The First World: Alongside Siamese Nights, this is one of the more compelling stories in the set. Is it any accident that this story, too, considers the situation of a man who falls into a relationship with an Asian woman? In this case it’s a self-made rich man on Nantucket, who wants to build a big house but is tripped up by the small-minded neighborhood association. His relationship with his Vietnamese cleaner is the centerpiece — it’s rendered with some real intimacy and affection. Theroux’s literal rendering of Nhu’s accented English might grate on some readers, but it’s mostly accurate and effective and shows a good ear, only sometimes slipping into caricature. (The same could doubtless be said of Faulkner’s rendering of Afro-American accents ca. 1927 — is it unsavory to revel in how precisely these authors hear?) The protagonist, though, like Minor Watt, is someone who’s used to getting what he wants, acts that way and doesn’t change. 2The only things really at stake in the story are whether self-absorbed self-made rich fella will or will not get all the things he wants. Emphasis on things.
Heartache: By now my teeth have begun to grate at the obvious touristic flourishes. We’re in the deep south (oh, wait now, the Deep South, forgive me). We’re eating in Louleen’s. We have an elderly white woman, with a black lady helper named Perta Mae. Can Toni Morrison or somebody please just come club this guy? This is I guess supposed to be an introspection on the white gal’s career as a writer. The Southern stuff is all window dressing. I am flipping pages quickly, sorry to say.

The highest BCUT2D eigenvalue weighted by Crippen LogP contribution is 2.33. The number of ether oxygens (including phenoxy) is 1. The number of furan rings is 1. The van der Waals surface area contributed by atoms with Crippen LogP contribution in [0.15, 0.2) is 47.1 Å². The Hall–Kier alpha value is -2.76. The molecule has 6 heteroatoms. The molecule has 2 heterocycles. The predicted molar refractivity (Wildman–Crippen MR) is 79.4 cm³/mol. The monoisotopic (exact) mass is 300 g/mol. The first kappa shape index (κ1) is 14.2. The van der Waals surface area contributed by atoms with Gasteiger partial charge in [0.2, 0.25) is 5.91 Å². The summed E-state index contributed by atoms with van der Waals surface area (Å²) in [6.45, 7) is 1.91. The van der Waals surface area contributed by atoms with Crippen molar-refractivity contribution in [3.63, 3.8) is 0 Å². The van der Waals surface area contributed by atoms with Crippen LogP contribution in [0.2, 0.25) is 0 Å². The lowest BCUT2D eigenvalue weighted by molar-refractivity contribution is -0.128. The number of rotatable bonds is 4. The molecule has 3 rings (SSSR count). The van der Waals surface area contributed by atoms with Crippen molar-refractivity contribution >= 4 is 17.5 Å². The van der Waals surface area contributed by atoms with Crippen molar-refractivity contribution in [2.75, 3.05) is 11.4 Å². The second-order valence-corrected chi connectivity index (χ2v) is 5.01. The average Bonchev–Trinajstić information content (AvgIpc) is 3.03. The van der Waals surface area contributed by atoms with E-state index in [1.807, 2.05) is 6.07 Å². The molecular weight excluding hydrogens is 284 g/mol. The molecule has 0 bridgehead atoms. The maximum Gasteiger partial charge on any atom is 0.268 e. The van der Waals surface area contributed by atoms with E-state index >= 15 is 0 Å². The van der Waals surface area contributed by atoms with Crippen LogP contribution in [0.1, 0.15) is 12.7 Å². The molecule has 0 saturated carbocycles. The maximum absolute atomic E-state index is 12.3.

I’m The Meat, You’re the Knife: This last story unsettled me and shook me out of my now-complacent judgment. It has more than a whiff of Stephen King. It made me wonder whether all the previous stories weren’t much more carefully meditated and arranged than they appeared. In this story, the protagonist, a writer (again), visits his old high school English teacher, who is dying in a hospice. The old fellow can’t speak much, but he remembers his visitor and asks to be told a story. The protagonist obliges, and tells him a very short story, recognizably like the shorts in “Voices of Love” and “Long Story Short.” The story is disturbing, hurtful, misanthropic, and the sick old man is shocked. The next day the narrator returns and tells him another such story, and another. It’s intimated that in fact the teacher may have hurt the narrator badly way back when — we’re left to guess just how — and these hurtful stories are a deliberate and cruel revenge.
The narrator doesn’t just tell his old teacher stories like this, though. He does so to everyone he meets, sometimes muddling fact and fiction in a quite deliberate way, like a pathological liar who can’t help any of it. And he goes on tormenting his old teacher with cruel stories.